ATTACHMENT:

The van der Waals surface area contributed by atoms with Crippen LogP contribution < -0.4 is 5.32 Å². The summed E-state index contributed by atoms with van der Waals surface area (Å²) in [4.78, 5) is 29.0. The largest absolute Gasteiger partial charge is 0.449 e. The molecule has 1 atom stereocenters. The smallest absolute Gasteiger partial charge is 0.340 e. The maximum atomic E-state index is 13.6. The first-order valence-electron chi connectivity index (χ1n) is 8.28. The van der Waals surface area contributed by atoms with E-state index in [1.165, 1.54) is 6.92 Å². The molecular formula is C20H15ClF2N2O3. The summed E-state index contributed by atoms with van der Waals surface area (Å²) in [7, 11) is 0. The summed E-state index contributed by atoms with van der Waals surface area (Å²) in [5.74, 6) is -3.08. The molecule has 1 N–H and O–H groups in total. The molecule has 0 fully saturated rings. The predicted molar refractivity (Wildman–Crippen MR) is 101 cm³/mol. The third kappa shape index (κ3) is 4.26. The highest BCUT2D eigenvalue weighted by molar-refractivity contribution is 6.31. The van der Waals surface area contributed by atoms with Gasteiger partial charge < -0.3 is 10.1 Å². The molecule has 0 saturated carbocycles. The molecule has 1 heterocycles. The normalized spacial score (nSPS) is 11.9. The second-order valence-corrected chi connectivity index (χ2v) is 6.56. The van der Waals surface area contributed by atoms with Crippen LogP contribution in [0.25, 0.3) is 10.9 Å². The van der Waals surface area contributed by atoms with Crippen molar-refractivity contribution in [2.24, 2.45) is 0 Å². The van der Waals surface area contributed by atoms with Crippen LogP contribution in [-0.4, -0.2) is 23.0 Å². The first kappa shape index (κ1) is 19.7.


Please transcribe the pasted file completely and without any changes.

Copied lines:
The van der Waals surface area contributed by atoms with Crippen LogP contribution < -0.4 is 5.32 Å². The summed E-state index contributed by atoms with van der Waals surface area (Å²) in [4.78, 5) is 29.0. The largest absolute Gasteiger partial charge is 0.449 e. The molecule has 1 atom stereocenters. The smallest absolute Gasteiger partial charge is 0.340 e. The maximum atomic E-state index is 13.6. The first-order valence-electron chi connectivity index (χ1n) is 8.28. The van der Waals surface area contributed by atoms with E-state index in [1.165, 1.54) is 6.92 Å². The molecular formula is C20H15ClF2N2O3. The summed E-state index contributed by atoms with van der Waals surface area (Å²) in [7, 11) is 0. The summed E-state index contributed by atoms with van der Waals surface area (Å²) in [5.74, 6) is -3.08. The molecule has 1 N–H and O–H groups in total. The molecule has 0 fully saturated rings. The predicted molar refractivity (Wildman–Crippen MR) is 101 cm³/mol. The third kappa shape index (κ3) is 4.26. The highest BCUT2D eigenvalue weighted by molar-refractivity contribution is 6.31. The van der Waals surface area contributed by atoms with Gasteiger partial charge < -0.3 is 10.1 Å². The molecule has 0 saturated carbocycles. The molecule has 1 heterocycles. The normalized spacial score (nSPS) is 11.9. The second-order valence-corrected chi connectivity index (χ2v) is 6.56. The van der Waals surface area contributed by atoms with Crippen LogP contribution in [0.25, 0.3) is 10.9 Å². The van der Waals surface area contributed by atoms with Crippen molar-refractivity contribution in [2.24, 2.45) is 0 Å². The van der Waals surface area contributed by atoms with Crippen LogP contribution in [-0.4, -0.2) is 23.0 Å². The first kappa shape index (κ1) is 19.7.